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The Puzzle is Complete - 95%

Stained Glass Assassin, March 15th, 2019

Queensryche’s, Operation: Mindcrime is often heralded as one of the landmark albums of US power metal and for good reason. Perhaps best described as a rock opera, the concept behind “Operation: Mindcrime” follows the tale of a drug addict named, Niiki and the sinister plans of Dr. X. Feeling a sense of revolution, Niiki seeks out the notorious, Dr. X, whom uses a form of drug to brainwash individuals and thus, tasks Nikki to assassinate various targets. Eventually, Nikki becomes conflicted upon having to kill a particular target, a woman for whom he falls in love with and from there the story progresses into bouts of panic, pandemonium and suspense.

Story aside, which deserves its own review and synopsis, the music on “Operation Mindcrime” itself is fantastic. Geoff Tate is often considered among the greatest vocalist of our time, which should come to no surprise after hearing his performance on “Operation: Mindcrime”. Not unlike, Dio, Dickinson or Halfod, Tate has a vocal range that can reach soaring heights that carry both power and majesty, but also stir up emotions across the spectrum. His voice is simply captivating and one can’t help but get lost in the dreamy tones he creates throughout this album. Songs like, “Revolution Calling” and “Speak” show off is glorious highs while songs such as “Breaking the Silence” and “Operation: Mindcrime” he shows off the ability carrying a more mellow tune and sing with a grace few others can. At times, he even has a poppy, more 80’s hair sound to his voice, which can be heard once more on “Operation: Mindcrime.” The verse ‘They're all in Penthouse now, or Playboy magazine, million-dollar stories to tell.’ always make me think of some sleazy glam song, which I absolutely love! The area in which he excels in the most however, would be the choruses, as they allow him to simply let loose and allow him to put all of his emotion into his voice. The choruses really steal the show throughout the album and only enhance the story, or chapter I should say, of each song.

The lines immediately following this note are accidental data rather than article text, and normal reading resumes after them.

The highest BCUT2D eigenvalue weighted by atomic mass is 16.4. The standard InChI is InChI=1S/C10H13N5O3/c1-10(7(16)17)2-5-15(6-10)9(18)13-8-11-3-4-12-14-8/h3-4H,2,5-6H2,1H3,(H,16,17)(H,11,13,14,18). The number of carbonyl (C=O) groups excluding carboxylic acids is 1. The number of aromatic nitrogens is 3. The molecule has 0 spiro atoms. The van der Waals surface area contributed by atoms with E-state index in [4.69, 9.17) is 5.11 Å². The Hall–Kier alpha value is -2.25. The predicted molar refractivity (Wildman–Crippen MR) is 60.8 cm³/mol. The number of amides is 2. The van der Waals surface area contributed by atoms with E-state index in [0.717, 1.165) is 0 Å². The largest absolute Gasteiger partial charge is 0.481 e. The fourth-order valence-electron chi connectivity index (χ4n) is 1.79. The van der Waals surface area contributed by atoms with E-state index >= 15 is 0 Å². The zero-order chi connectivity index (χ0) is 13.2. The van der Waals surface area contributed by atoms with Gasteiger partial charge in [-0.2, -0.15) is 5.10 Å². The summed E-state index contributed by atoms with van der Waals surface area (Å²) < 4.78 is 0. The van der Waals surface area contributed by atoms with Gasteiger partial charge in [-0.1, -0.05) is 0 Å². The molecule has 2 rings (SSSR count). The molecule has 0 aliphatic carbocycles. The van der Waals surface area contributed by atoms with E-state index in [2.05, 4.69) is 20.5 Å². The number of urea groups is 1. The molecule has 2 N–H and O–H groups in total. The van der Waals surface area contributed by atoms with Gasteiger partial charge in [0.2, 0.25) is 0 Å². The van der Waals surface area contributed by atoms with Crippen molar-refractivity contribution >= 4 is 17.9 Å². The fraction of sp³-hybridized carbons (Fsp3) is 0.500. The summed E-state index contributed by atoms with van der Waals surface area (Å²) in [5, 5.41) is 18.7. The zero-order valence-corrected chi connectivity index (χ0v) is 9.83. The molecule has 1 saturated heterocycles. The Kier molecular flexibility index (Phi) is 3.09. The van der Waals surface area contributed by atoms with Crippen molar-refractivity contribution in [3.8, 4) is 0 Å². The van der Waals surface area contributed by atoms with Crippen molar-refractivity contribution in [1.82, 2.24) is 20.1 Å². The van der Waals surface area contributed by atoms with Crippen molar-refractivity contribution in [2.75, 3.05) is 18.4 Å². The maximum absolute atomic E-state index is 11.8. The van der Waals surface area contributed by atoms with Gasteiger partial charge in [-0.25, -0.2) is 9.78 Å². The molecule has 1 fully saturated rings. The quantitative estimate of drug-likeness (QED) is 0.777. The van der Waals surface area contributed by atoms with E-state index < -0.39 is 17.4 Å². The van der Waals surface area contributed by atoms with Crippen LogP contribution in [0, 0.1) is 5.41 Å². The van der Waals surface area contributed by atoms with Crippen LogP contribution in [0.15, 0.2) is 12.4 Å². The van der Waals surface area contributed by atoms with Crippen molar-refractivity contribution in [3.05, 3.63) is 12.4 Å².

The guitars on Operation: Mindcrime deserve a special nod as if it weren’t for Tate’s legendary performance, they would be the subject of all the praiseworthy banter. However, they deserve no less than an equal showing of admiration as on their own, they display a wide variety of strong and melodic rhythms, as well as captivating and energetic leads. The riffs alone carry enough heft to hook the listener, but then you add in unique rhythms and guitar timings and then sprinkle in some captivating solos and you will be left beyond satisfied. Michael Wilton and Chris DeGarmo’s guitar work on their own warrant their own mention, but it’s their ability to harmonize with one another, feeding off each other’s timing and ability to create a genuine sound that helps not only enhance Tate’s vocals, but allows the entire album to flourish from start to finish.

The bass has a nice reverberating tone to it, a sound that is easily detected and integrates well with Wilton and Degarmo’s dual guitars. There are many times when the bass really helps add an additional pop to the sound during the interchanging of said guitars and helps maintain the pulse of the rhythm. I would argue that the band’s ability to harmonize all three of Wilton, Degarmo and Eddie Jackson’s chords is nothing short of brilliant, as all of their sounds never seem do overtake one another nor do they sound forced at any point.

Scott Rockenfield delivers some fine work on the drums, adding a heavy dose of progressive sounding elements to this progpower masterpiece. The unusual tempos and beats allow the songs to seamlessly alter from straight forward hard rocking sections to a more mellow sound. Whether it’s a quick paced beat or a slower more tempered sound, the drums provide a very nice compliment to the overall rhythm and develop a sturdy foundation for the rest of the instruments (and vocals) to build upon.

The additional pieces of the sound also deserve mention. The use of acoustic guitars, keyboards, synths and of course soundbites play a vital role in creating an additional layer to both the sound and story. The production as well deserves an additional tip of the cap, as it is clear and concise, allowing everything from the vocals to the bass to the synths to shine.

I suppose, what I enjoyed most about Operation: Mindcrime, was not so much how wonderful Geoff Tate’s vocals sound or how great each of the instruments were played, but rather how they sound together. My love for this album is attributed to just how well they all mesh into one cohesive sound forming a single heartbeat that pumps the lifeblood throughout the album’s entirety. It’s true that on their own, the vocals and instruments could be viewed as a success, but the reason this album is so widely praised is the fact that Operation: Mindcrime serve as a perfect analogy to a completed puzzle. Each piece is just as important as the rest, but even if just one is missing, you’ll never have a whole product. You’ll never truly be complete. That is how you sum up this album: complete.

Highlights: “Revolution Calling” “Operation: Mindcrime” “Speak” “Breaking the Silence”

Into the Abyss of Oblivion